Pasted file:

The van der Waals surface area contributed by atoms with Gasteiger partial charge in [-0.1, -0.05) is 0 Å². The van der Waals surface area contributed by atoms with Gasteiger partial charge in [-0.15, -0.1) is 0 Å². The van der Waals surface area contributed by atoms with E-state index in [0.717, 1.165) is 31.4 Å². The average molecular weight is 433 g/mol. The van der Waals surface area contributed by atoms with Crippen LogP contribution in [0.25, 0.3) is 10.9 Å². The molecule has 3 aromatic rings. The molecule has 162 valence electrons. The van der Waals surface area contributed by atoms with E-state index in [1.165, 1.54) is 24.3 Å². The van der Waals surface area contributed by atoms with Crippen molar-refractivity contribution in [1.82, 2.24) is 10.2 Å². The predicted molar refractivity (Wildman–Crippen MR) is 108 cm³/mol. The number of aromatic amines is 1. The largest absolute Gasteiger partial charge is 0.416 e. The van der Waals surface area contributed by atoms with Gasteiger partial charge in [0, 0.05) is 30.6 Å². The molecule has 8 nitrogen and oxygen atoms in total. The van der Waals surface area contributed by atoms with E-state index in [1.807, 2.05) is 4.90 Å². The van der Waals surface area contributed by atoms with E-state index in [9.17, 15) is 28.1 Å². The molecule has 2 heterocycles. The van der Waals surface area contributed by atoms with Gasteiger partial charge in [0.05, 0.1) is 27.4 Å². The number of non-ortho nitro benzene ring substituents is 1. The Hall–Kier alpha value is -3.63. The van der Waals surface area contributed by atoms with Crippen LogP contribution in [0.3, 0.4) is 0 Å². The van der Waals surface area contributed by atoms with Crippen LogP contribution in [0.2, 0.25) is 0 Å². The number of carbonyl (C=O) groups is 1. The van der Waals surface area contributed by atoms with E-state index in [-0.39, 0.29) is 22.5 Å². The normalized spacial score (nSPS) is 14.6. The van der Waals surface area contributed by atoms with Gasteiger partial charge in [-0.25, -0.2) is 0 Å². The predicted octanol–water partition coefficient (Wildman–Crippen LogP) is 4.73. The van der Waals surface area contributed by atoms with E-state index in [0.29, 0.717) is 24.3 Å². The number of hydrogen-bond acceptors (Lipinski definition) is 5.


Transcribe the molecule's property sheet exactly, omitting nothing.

The van der Waals surface area contributed by atoms with Gasteiger partial charge in [-0.1, -0.05) is 0 Å². The van der Waals surface area contributed by atoms with Gasteiger partial charge in [-0.15, -0.1) is 0 Å². The van der Waals surface area contributed by atoms with E-state index in [0.717, 1.165) is 31.4 Å². The average molecular weight is 433 g/mol. The van der Waals surface area contributed by atoms with Crippen LogP contribution in [0.25, 0.3) is 10.9 Å². The molecule has 3 aromatic rings. The molecule has 162 valence electrons. The van der Waals surface area contributed by atoms with E-state index in [1.165, 1.54) is 24.3 Å². The van der Waals surface area contributed by atoms with Crippen molar-refractivity contribution in [1.82, 2.24) is 10.2 Å². The predicted molar refractivity (Wildman–Crippen MR) is 108 cm³/mol. The number of aromatic amines is 1. The largest absolute Gasteiger partial charge is 0.416 e. The van der Waals surface area contributed by atoms with Gasteiger partial charge in [0, 0.05) is 30.6 Å². The molecule has 8 nitrogen and oxygen atoms in total. The van der Waals surface area contributed by atoms with E-state index in [1.807, 2.05) is 4.90 Å². The van der Waals surface area contributed by atoms with E-state index in [9.17, 15) is 28.1 Å². The molecule has 2 heterocycles. The van der Waals surface area contributed by atoms with Gasteiger partial charge in [0.05, 0.1) is 27.4 Å². The number of non-ortho nitro benzene ring substituents is 1. The Hall–Kier alpha value is -3.63. The van der Waals surface area contributed by atoms with Crippen LogP contribution in [0.3, 0.4) is 0 Å². The van der Waals surface area contributed by atoms with Crippen LogP contribution in [0.2, 0.25) is 0 Å². The number of carbonyl (C=O) groups is 1. The van der Waals surface area contributed by atoms with E-state index in [-0.39, 0.29) is 22.5 Å². The normalized spacial score (nSPS) is 14.6. The van der Waals surface area contributed by atoms with Gasteiger partial charge in [-0.25, -0.2) is 0 Å². The predicted octanol–water partition coefficient (Wildman–Crippen LogP) is 4.73. The van der Waals surface area contributed by atoms with E-state index in [0.29, 0.717) is 24.3 Å². The number of hydrogen-bond acceptors (Lipinski definition) is 5.